Multiple antitrust experts told Business Insider federal regulators will almost certainly have their eye on any deal for Rupert Murdoch’s 21st Century Fox to buy Time Warner.
“I’m sure regulators will take a close look at this,” said Scott Hemphill, a professor at Columbia specializing in antitrust and intellectual property.
Hemphill said the main issue for regulators would be the potential the “increased concentration” of television programmers and movie studios created by merging the two companies could lead to “higher prices” for distributors, consumers, and advertisers. He cited two major elements of the deal regulators were likely to focus on.
“I think as an initial matter, the main antitrust question here is whether the firms are combining competing assets. And the reason you would care is the standard antitrust concern, which is that, by reducing competition among rivals, you might end up with higher prices,” Hemphill said.
Hemphill explained the long roster of networks Fox would own if it bought Time Warner could give it greater leverage to demand higher fees in negotiations with TV distributors. In turn, those costs could be passed along to consumers. He pointed out this was likely why Fox reportedly plans to spin off CNN if it purchased Time Warner.
“The most obvious concern that it seems like the folks at Fox anticipated is the probable combination of CNN and Fox News,” said Hemphill. “As indicated in the press reports, they would divest CNN to head off that concern.”
Hemphill noted there could “potentially” be similar concerns about sports programming in addition to the two cable news outlets owned by Fox and Time Warner.
Along with the potential the deal would lead to higher prices for distributors, Hemphill also said regulators would want to examine whether a merger would affect prices for advertisers in areas of the television landscape “where the advertiser doesn’t have alternative choices” outside of the company.
In addition to television programming, Hemphill said there could be antitrust issues with the pair of movie studios owned by the two companies — Warner Bros. Entertainment and Twentieth Century Fox.
“I think the other piece here is the combination of movie studios. As I understand it, there are currently six main movie studios. This would bring it to five,” Hemphill said. “As a rough rule of thumb, six to five combinations tend not to raise eyebrows. So, I think that’s a second area that regulators would likely focus on, but maybe the less important of the two.”
Maurice Stucke, a professor of law at the University of Tennessee and former Department of Justice antitrust division attorney, said he would be “really cautious about saying six to five is not a problem,” though he noted it can be a general “rule of thumb.” He argued antitrust laws are aimed at preventing both express collusion where the businesses who dominate an industry fix prices as well as passive collusion where there is no direct communication, but a small enough number of companies control the market for a given product that they are able to effectively fix prices together.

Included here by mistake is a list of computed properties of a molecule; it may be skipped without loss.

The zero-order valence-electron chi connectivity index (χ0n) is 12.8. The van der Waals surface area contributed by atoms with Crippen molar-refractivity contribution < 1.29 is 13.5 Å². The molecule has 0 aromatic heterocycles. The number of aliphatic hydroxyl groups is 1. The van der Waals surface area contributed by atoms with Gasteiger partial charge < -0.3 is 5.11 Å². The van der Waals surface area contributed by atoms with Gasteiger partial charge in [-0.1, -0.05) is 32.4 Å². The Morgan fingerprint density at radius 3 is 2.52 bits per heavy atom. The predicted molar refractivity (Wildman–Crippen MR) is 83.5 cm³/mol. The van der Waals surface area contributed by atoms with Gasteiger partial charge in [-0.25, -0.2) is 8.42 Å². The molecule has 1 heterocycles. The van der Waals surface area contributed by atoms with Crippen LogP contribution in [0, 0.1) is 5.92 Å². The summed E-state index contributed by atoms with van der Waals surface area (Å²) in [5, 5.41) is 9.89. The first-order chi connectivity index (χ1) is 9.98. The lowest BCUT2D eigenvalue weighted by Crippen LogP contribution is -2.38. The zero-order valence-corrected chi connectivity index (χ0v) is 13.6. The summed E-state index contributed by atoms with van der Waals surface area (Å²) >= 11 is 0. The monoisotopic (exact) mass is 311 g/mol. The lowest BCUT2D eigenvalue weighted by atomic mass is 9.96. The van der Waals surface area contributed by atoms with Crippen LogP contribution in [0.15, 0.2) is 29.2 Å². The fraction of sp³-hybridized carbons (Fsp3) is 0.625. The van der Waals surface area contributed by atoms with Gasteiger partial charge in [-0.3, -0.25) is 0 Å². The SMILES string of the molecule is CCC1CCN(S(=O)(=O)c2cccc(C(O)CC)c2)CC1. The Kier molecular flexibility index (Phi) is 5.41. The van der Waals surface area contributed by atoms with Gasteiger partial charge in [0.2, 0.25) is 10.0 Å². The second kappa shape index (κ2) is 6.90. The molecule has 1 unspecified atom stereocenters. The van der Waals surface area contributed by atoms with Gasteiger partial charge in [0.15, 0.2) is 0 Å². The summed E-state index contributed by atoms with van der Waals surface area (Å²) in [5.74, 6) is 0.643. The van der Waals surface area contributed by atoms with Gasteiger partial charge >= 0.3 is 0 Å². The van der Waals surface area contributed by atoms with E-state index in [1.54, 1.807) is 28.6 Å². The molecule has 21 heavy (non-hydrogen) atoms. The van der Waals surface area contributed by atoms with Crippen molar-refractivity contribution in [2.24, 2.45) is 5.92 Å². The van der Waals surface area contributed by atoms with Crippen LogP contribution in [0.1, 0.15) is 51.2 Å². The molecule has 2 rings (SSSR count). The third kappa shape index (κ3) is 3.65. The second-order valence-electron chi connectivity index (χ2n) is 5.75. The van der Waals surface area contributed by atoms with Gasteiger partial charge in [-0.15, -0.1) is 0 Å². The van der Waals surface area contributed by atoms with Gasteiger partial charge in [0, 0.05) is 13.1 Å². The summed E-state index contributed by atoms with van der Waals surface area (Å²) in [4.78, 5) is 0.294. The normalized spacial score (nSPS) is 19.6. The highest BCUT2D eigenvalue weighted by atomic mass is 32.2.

“Is six to five sufficient to prevent either form of collusion from occurring? ” Stucke asked. “You can see that cartels happen in industries with very few competitors, but cartels also happen in industries with many competitors.”
Stucke agreed the potential acquisition could be a concern for the DOJ — and he argued the Clayton Act, a major component of federal antitrust law, is aimed at stopping increased concentration “in its incipiency” rather than after it has already occurred.
“You’re supposed to nip it in the bud,” he said.
Stucke also argued the fact media companies are involved, could make it an issue for the Federal Communications Commission.
“You’re dealing with important news and entertainment sources and there the question is, well, if we get it wrong here, the stakes are much higher than just getting it wrong with ordinary commodities,” explained Stucke. “When you get it wrong with media companies, it just doesn’t affect the prices that are paid, it can also affect the marketplace of ideas and getting important voices out.”
Because of Fox and Time Warner’s role in that “marketplace of ideas,” Stucke said the FCC might weigh in because of the “public interest standard that they have.”
“It’s going to be a concern for at least one of the agencies,” he predicted.
Overall, Stucke said federal regulators would get it “wrong” if they solely focused on financial concerns rather than Fox and Time Warner’s roles as media companies.
“The key point here is, if you focus only on price in these matters, particularly advertising rates, you’re likely to get it wrong. That’s one of the lessons from the consolidation in the radio industry that came about after the 1996 Telecom Act,” said Stucke. “If you look at the radio mergers, DOJ only looked at ad rates, they didn’t look at quality of formatting, quality of competition, and the like. And they got it wrong twice. As the FCC studies showed, advertising rates went up because of the concentration. Secondly, they got it wrong on the quality competition for listeners because of the complaints about homogeniety of radio.”
Stuckey suggested the “linchpin” for federal approval of a potential acquisition of Time Warner by Fox would be another major media deal — the merger between two television distributors, Comcast and Time Warner Cable. That merger is currently being reviewed by the FCC and DOJ.
“The Time Warner Cable and Comcast deal plays an important part because there they’re saying, ‘We need to get bigger in order to negotiatewith the studios,'” Stucke said. “If the DOJ says, We’re going to agree and allow that merger to go through,’ the studios are going to say, ‘Look, you allowed Comcast, look how many homes they control. Our deal is not going to be bigger than that, we’re just trying to offset.'”
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